Published March 20, 2014
For anyone who has observed Barack Obama over the years, it’s obvious that a fundamental part of his self-identity involves seeing himself, and having others see him, as pragmatic rather than ideological, reality-based, driven by reason instead of bias.
This has never actually been true. Mr. Obama is, in fact, unusually dogmatic, blind to counter-evidence, and mostly unable to adjust his views to the way things are. So when his worldview collides with reality, he often can’t adjust. He instead creates his own make believe world.
We’ve seen it time and time again with the Affordable Care Act. (Earlier this month the president declared ObamaCare “is working the way it should.” He may be the only person in America who believes such a thing.) We’ve also seen this in Mr. Obama’s dealings with Vladimir Putin, who with lightning speed has seized Crimea, threatens Ukraine, and whose top officials are now openly mocking the president (including with tweets ending with smiley faces). Yet President Obama insists that Putin is acting “out of weakness, not out of strength” in attempting to take control of Crimea. This is an effort to seek comfort by engaging in an almost clinical level of delusion. And it’s not isolated to Mr. Obama.
As Russia began its aggression against Crimea, Secretary of State John Kerry said, “You just don’t in the 21st century behave in 19th century fashion by invading another country on completely trumped up pretext.” Except that Russia did exactly that. Earlier this week Mr. Kerry said Putin’s speech announcing the Crimean annexation “just didn’t jibe with reality.” But the reality is that Crimea is once again part of Russia.
The president puts in place sanctions that are so farcically weak that it would have been better to remain silent and done nothing rather than huff and puff and do as little as he has. (In response to the announcement of sanctions, the Russian stock market actually rose.)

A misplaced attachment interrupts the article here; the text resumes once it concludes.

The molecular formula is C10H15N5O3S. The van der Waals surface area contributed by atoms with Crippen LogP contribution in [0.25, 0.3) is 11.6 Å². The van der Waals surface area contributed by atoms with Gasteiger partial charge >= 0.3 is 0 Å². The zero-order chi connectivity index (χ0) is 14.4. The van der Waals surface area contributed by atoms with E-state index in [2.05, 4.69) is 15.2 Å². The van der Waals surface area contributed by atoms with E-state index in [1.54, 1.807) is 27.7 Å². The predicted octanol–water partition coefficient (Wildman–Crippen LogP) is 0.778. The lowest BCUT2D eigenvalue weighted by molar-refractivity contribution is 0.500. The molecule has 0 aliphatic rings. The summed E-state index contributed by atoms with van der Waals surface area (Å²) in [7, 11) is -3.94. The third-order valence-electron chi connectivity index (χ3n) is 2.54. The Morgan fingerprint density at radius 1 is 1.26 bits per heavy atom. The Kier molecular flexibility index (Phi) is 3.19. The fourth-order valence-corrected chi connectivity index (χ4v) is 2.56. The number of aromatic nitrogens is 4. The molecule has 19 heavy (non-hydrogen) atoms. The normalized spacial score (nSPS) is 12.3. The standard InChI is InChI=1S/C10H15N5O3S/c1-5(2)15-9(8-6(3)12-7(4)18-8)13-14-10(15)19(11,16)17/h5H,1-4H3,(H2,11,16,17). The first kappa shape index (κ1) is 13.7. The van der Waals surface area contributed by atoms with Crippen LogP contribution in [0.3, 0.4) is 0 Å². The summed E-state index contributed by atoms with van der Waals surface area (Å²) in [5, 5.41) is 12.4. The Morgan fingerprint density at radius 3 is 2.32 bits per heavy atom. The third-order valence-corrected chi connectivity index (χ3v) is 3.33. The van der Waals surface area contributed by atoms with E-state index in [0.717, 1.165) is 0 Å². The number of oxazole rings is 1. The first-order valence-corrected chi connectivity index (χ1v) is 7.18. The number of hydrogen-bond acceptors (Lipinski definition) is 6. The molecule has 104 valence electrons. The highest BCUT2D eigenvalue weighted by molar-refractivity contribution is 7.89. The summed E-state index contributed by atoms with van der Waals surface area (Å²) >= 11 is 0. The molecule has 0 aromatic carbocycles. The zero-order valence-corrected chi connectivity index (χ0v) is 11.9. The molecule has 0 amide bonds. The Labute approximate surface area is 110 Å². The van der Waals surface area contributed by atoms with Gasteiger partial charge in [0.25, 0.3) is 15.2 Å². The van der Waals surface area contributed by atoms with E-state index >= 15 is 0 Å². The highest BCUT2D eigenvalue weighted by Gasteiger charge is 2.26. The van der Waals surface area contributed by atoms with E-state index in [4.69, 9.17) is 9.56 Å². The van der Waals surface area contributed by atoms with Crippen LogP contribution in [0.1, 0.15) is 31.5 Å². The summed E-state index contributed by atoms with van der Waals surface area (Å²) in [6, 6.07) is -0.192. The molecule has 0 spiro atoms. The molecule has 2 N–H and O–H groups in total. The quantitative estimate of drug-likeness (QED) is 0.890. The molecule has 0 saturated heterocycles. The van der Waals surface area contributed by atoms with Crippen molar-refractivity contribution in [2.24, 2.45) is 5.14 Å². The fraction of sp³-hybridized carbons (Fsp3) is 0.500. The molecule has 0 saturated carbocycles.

Mr. Putin, meanwhile, is in the process of restoring the Russian empire. He is besting Mr. Obama at every turn, from arms control agreements to Crimea and Ukraine to Syria, Egypt, and Iran. Russia has established a major presence in the Middle East for the first time since the 1970s. Early in his presidency President Obama canceled a missile defense agreement with Poland and the Czech Republic–and got nothing in return from Putin. Our adversaries are emboldened; our allies are afraid. Confidence in America is collapsing.
Yet the president seems clueless to all this; his failures don’t seem to compute with him. Even Jimmy Carter eventually understood the errors of his ways and adjusted his dealings with the Soviet Union. Mr. Obama remains off in his own world.
In psychiatry, there’s a condition known as dissociative disorder. It’s considered to be a coping mechanism, when the person literally dissociates himself from a situation or experience too traumatic to integrate with his conscious self. A person escapes reality in ways that are unhealthy.
That pretty well sums up the Obama foreign policy. He cannot understand how someone as brutish, crude, aggressive and chauvinistic as Vladimir Putin is acting as he is. The fact that in the process Mr. Obama is being humiliated is simply too much for him to bear. And so he’s created a fantasy world where disengagement translates into influence and we’re strong and Putin is weak.
For Barack Obama, the world is made of faith, and trust, and pixie dust.
Peter Wehner is a senior fellow at the Ethics and Public Policy Center.